360 degree feedback is a method and a tool that provides each employee the opportunity to receive performance feedback from their manager, colleagues, reporting staff members, and customers (Heathfield, 2016).

It may be worthwhile for the whole treasury team to seek 360 degree feedback, however, this development point is focused on the GT who has many strained relationships across the organisation.

For the individual receiving the feedback, the benefits include greater self-awareness; feedback from a variety of sources; it uncovers any blind spots requiring development and identifies key strengths.

It is important that employees are self-aware and feedback enables continuous learning and development which in turn will enhance the skill-set and performance of the Carryme workforce.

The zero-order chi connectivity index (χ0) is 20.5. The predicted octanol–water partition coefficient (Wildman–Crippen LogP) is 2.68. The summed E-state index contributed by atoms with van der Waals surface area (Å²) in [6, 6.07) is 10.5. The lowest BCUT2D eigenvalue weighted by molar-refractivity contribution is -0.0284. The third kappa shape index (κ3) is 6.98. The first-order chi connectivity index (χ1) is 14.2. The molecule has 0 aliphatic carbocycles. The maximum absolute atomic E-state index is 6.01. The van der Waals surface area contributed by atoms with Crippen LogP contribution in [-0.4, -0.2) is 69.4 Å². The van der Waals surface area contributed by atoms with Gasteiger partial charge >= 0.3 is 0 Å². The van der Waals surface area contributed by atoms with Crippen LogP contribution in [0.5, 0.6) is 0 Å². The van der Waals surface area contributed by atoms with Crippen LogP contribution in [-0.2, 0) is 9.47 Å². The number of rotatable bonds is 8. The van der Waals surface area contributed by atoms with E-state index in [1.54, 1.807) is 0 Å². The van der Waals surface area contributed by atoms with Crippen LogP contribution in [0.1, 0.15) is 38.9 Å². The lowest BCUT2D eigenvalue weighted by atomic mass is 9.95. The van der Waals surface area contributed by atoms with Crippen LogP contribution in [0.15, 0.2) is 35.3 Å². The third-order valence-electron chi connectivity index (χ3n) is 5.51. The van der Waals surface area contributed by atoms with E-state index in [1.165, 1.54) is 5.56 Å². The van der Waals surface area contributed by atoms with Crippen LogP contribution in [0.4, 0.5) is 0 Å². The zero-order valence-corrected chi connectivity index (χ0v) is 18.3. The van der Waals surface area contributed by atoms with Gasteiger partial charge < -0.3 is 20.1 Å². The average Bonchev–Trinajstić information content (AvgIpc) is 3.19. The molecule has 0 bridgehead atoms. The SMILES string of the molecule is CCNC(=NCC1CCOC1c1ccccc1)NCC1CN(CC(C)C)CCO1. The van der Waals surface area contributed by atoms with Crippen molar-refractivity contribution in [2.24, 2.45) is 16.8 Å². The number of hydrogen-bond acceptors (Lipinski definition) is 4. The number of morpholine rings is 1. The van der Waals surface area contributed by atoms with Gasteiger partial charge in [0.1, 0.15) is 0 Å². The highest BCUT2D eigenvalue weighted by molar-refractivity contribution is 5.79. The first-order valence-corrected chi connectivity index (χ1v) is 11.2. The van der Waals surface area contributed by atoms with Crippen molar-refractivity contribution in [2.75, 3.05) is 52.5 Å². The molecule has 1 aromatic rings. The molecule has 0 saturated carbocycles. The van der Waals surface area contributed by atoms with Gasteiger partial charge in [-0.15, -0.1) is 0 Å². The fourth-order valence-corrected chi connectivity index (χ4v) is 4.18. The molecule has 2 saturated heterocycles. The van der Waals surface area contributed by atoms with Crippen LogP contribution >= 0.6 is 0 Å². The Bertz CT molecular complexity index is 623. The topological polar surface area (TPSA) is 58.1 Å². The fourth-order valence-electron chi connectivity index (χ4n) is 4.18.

5) Cross-Team Spotlight Sessions

The GT’s relationship with the Finance Team is particularly strained. In part, this could be due to a lack of understanding of the treasury team’s role within the Carryme organisation.

It may be beneficial to conduct a couple of spotlight sessions on the treasury team’s role and responsibilities, in particular, discussing risk management as the Finance Team often state that the GT is too prudent.

At an individual level, this would broaden their understanding of how the Carryme organisation fits and works together which in turn will result in greater collaboration and teamwork across the organisation resulting in a more effective and efficient workforce.

6) Mentoring Scheme